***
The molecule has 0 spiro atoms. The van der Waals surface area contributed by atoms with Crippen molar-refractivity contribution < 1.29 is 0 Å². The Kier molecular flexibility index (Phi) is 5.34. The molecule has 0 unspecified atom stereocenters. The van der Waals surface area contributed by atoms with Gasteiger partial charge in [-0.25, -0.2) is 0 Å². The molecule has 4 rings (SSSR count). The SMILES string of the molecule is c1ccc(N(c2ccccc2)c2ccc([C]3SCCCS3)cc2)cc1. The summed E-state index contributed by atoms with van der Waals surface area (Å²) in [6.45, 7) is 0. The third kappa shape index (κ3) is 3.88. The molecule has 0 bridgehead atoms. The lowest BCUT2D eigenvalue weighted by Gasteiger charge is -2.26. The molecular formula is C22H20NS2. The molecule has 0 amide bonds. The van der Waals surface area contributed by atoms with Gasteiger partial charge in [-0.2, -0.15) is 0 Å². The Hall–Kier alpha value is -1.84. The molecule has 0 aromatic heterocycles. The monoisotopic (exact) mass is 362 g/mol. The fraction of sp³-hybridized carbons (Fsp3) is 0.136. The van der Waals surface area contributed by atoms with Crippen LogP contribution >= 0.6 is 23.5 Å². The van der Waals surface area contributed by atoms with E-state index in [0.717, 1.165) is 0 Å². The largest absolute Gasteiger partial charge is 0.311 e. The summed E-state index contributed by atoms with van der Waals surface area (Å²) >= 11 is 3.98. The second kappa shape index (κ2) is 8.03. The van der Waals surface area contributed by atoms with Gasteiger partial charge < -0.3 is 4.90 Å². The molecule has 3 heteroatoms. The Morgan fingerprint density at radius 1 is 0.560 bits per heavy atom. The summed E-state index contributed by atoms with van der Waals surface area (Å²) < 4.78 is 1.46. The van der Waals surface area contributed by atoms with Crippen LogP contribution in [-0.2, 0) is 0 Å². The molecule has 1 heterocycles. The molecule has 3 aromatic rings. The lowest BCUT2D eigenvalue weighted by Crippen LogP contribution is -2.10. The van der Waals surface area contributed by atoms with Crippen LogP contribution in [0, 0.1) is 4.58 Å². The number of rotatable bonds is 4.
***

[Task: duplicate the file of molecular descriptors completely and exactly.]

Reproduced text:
The molecule has 0 spiro atoms. The van der Waals surface area contributed by atoms with Crippen molar-refractivity contribution < 1.29 is 0 Å². The Kier molecular flexibility index (Phi) is 5.34. The molecule has 0 unspecified atom stereocenters. The van der Waals surface area contributed by atoms with Gasteiger partial charge in [-0.25, -0.2) is 0 Å². The molecule has 4 rings (SSSR count). The SMILES string of the molecule is c1ccc(N(c2ccccc2)c2ccc([C]3SCCCS3)cc2)cc1. The summed E-state index contributed by atoms with van der Waals surface area (Å²) in [6.45, 7) is 0. The third kappa shape index (κ3) is 3.88. The molecule has 0 bridgehead atoms. The lowest BCUT2D eigenvalue weighted by Gasteiger charge is -2.26. The molecular formula is C22H20NS2. The molecule has 0 amide bonds. The van der Waals surface area contributed by atoms with Gasteiger partial charge in [-0.2, -0.15) is 0 Å². The Hall–Kier alpha value is -1.84. The molecule has 0 aromatic heterocycles. The monoisotopic (exact) mass is 362 g/mol. The fraction of sp³-hybridized carbons (Fsp3) is 0.136. The van der Waals surface area contributed by atoms with Crippen LogP contribution >= 0.6 is 23.5 Å². The van der Waals surface area contributed by atoms with E-state index in [0.717, 1.165) is 0 Å². The largest absolute Gasteiger partial charge is 0.311 e. The summed E-state index contributed by atoms with van der Waals surface area (Å²) >= 11 is 3.98. The second kappa shape index (κ2) is 8.03. The van der Waals surface area contributed by atoms with Gasteiger partial charge < -0.3 is 4.90 Å². The molecule has 3 heteroatoms. The Morgan fingerprint density at radius 1 is 0.560 bits per heavy atom. The summed E-state index contributed by atoms with van der Waals surface area (Å²) < 4.78 is 1.46. The van der Waals surface area contributed by atoms with Crippen LogP contribution in [-0.2, 0) is 0 Å². The molecule has 1 heterocycles. The molecule has 3 aromatic rings. The lowest BCUT2D eigenvalue weighted by Crippen LogP contribution is -2.10. The van der Waals surface area contributed by atoms with Crippen LogP contribution in [0, 0.1) is 4.58 Å². The number of rotatable bonds is 4.